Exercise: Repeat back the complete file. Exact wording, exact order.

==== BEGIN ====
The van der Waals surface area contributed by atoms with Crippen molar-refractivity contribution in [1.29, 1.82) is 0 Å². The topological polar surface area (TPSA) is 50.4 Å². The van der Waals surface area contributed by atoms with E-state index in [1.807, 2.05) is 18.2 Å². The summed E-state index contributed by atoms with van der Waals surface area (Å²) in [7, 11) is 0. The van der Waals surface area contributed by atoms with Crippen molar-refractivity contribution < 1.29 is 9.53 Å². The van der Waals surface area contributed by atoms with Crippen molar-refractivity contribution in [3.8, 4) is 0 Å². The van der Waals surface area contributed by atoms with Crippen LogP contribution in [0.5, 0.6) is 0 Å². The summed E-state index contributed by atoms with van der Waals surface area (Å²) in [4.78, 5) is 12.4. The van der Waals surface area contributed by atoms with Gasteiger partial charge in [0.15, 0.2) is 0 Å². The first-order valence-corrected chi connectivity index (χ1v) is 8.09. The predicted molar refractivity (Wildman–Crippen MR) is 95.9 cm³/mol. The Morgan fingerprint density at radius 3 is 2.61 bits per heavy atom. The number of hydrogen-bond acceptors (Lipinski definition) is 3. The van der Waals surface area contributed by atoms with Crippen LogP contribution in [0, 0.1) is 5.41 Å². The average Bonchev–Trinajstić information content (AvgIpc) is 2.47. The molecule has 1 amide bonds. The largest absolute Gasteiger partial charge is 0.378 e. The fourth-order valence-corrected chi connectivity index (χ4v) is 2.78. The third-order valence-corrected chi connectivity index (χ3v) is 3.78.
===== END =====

The van der Waals surface area contributed by atoms with Crippen molar-refractivity contribution in [1.29, 1.82) is 0 Å². The topological polar surface area (TPSA) is 50.4 Å². The van der Waals surface area contributed by atoms with E-state index in [1.807, 2.05) is 18.2 Å². The summed E-state index contributed by atoms with van der Waals surface area (Å²) in [7, 11) is 0. The van der Waals surface area contributed by atoms with Crippen molar-refractivity contribution < 1.29 is 9.53 Å². The van der Waals surface area contributed by atoms with Crippen molar-refractivity contribution in [3.8, 4) is 0 Å². The van der Waals surface area contributed by atoms with Crippen LogP contribution in [0.5, 0.6) is 0 Å². The summed E-state index contributed by atoms with van der Waals surface area (Å²) in [4.78, 5) is 12.4. The van der Waals surface area contributed by atoms with Gasteiger partial charge in [0.15, 0.2) is 0 Å². The first-order valence-corrected chi connectivity index (χ1v) is 8.09. The predicted molar refractivity (Wildman–Crippen MR) is 95.9 cm³/mol. The Morgan fingerprint density at radius 3 is 2.61 bits per heavy atom. The number of hydrogen-bond acceptors (Lipinski definition) is 3. The van der Waals surface area contributed by atoms with Crippen LogP contribution in [0, 0.1) is 5.41 Å². The average Bonchev–Trinajstić information content (AvgIpc) is 2.47. The molecule has 1 amide bonds. The largest absolute Gasteiger partial charge is 0.378 e. The fourth-order valence-corrected chi connectivity index (χ4v) is 2.78. The third-order valence-corrected chi connectivity index (χ3v) is 3.78.